Police Chief McMahon: 'We Do Not Use Quotas'

The Howard County police chief says he's disappointed at a judge's ruling stating the department uses quotas in issuing DUI citations.

A traffic stop in a case in which a judge declared that Howard County Police used illegal quotas in issuing DUIs was justified and based on probable cause, Police Chief William McMahon said.

“I’m surprised and disappointed and I think it’s a bad ruling,” he told Patch Friday afternoon.

A Howard County judge Thursday threw out a citation given to Katie Quackenbush, 22, of Ellicott City, saying that it was linked to an illegal quota system. The action came after a prosecutor presented an internal police email that he said indicated police had quotas for 2 - 4 DUIs to issue per hour to meet grant money requirements, the Baltimore Sun reported. 

McMahon said Quackenbush was pulled over in April after an officer observed her driving 38 mph on Main Street, where the speed limit is 25 mph. She failed a sobriety test after conceding she had been drinking, McMahon said, and had a blood alcohol level of more than twice the legal limit.

McMahon said the wording in the email presented in court was taken from language in the grant, which mandated a certain numbers of citations.  "Grants have to expect we use the money wisely," McMahon said. Quantifying citations is one way to determine whether or not the money is being effective.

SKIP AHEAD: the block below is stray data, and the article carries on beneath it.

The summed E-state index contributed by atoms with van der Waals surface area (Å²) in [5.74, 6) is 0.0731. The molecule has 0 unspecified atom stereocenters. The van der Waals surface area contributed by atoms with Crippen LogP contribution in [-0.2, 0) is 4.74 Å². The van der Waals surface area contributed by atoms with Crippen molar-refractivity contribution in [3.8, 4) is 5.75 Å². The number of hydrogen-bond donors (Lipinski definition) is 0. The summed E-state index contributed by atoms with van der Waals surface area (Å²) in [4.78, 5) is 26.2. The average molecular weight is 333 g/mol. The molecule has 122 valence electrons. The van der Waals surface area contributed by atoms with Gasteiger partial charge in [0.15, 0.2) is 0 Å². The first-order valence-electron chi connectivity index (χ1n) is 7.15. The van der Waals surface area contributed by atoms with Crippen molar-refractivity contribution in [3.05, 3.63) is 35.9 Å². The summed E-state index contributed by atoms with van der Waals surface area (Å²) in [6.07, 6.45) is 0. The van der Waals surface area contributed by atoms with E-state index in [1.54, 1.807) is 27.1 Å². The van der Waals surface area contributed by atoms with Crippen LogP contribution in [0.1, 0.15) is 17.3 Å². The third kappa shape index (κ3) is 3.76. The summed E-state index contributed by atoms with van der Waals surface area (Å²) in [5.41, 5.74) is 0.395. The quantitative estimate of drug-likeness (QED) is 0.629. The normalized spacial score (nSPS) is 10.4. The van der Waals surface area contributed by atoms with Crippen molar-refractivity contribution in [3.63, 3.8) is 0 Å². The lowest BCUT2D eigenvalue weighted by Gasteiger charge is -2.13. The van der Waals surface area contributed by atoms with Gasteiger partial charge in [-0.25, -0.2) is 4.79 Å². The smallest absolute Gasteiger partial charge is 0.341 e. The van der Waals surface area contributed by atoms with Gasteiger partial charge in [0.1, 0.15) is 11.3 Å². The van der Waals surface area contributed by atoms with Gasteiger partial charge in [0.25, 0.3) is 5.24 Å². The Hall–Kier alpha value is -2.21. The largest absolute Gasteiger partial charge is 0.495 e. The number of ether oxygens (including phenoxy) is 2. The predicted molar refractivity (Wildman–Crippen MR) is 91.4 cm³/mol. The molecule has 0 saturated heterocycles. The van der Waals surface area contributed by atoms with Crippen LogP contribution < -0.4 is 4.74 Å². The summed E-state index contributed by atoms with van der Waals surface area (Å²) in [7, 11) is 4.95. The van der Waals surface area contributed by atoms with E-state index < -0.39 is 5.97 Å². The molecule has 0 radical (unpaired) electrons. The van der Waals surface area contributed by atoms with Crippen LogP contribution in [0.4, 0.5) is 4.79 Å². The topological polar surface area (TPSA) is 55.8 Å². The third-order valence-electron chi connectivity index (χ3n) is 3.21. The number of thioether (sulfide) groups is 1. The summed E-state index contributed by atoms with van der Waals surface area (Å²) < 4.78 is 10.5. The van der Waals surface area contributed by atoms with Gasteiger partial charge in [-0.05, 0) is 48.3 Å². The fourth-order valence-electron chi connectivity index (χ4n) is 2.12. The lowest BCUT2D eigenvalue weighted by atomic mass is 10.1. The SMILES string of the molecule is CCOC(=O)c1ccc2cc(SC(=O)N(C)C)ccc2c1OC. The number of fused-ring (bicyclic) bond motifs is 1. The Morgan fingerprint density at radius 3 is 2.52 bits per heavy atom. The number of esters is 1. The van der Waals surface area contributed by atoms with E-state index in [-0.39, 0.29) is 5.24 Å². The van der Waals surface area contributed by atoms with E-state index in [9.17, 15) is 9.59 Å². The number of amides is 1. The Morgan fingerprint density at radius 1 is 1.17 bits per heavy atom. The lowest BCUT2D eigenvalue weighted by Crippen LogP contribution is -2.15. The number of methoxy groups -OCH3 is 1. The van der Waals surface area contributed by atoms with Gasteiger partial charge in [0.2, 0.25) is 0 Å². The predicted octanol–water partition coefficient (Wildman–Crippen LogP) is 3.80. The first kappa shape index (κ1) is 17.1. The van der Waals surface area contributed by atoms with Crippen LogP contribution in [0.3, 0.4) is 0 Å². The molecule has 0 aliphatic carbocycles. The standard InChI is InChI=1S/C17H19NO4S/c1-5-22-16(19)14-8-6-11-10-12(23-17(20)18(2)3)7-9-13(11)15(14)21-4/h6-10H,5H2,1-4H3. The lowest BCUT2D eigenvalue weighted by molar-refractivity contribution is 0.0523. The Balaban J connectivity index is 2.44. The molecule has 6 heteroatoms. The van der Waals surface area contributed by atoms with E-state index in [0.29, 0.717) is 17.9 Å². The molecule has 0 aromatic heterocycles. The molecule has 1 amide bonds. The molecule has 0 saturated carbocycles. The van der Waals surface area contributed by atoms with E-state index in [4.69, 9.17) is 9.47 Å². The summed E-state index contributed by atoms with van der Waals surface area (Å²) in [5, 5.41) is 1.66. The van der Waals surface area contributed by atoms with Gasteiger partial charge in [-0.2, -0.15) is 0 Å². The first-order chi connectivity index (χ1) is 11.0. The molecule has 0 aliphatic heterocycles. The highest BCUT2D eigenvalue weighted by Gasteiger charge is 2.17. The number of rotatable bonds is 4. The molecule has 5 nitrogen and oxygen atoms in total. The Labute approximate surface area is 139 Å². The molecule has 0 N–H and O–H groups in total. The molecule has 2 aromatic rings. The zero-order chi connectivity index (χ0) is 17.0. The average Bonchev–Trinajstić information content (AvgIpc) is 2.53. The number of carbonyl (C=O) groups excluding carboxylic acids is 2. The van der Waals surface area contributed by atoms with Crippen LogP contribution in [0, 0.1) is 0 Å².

Funding for special supplemental DUI details, he said, would not be disrupted if those numbers were not met.

Quackenbush’s attorney, Mark Muffoletto, told the Sun the language represented the use of quotas -- that is, a requirement that officers write a certain number of citations in a certain time period.

"Just because they were caught … doesn't change the fact that it was a quota," Muffoletto was quoted as saying.

The email, McMahon said, was not an official communication. “It was sent from one employee” to a limited number of officers involved in the detail, he said.

McMahon said he knew the wording of the email, which was sent in January, might be misconstrued. The department stopped using that language in May, he said. Quackenbush was arrested in April of 2011. 

“We do not use quotas,” McMahon said, “One, because they’re illegal … and two because they’re not good management policy.”

He said quotas were unnecessary. The officers assigned to supplemental DUI patrols “sign up because they’re passionate about the work.” 

Jake January 21, 2012 at 02:06 AM
Or you could scroll up and see your previous comments, "The only evidence she was DUI is the word of an officer under pressure by the quota to make these kinds of arrests/citations. That damages his credibility considerably." AND "The officer's credibility is an issue, because it's based on his word that the device wasn't tampered with since its last certification. It's based on his word that the readout showed the person was over the limit." Hmmmm.... sounds like Jason was questioning something, and in his own words, they seem to indicate he's questioning the credibility of the officer! You don't know the facts, you have not read the police report, and I highly doubt you were there.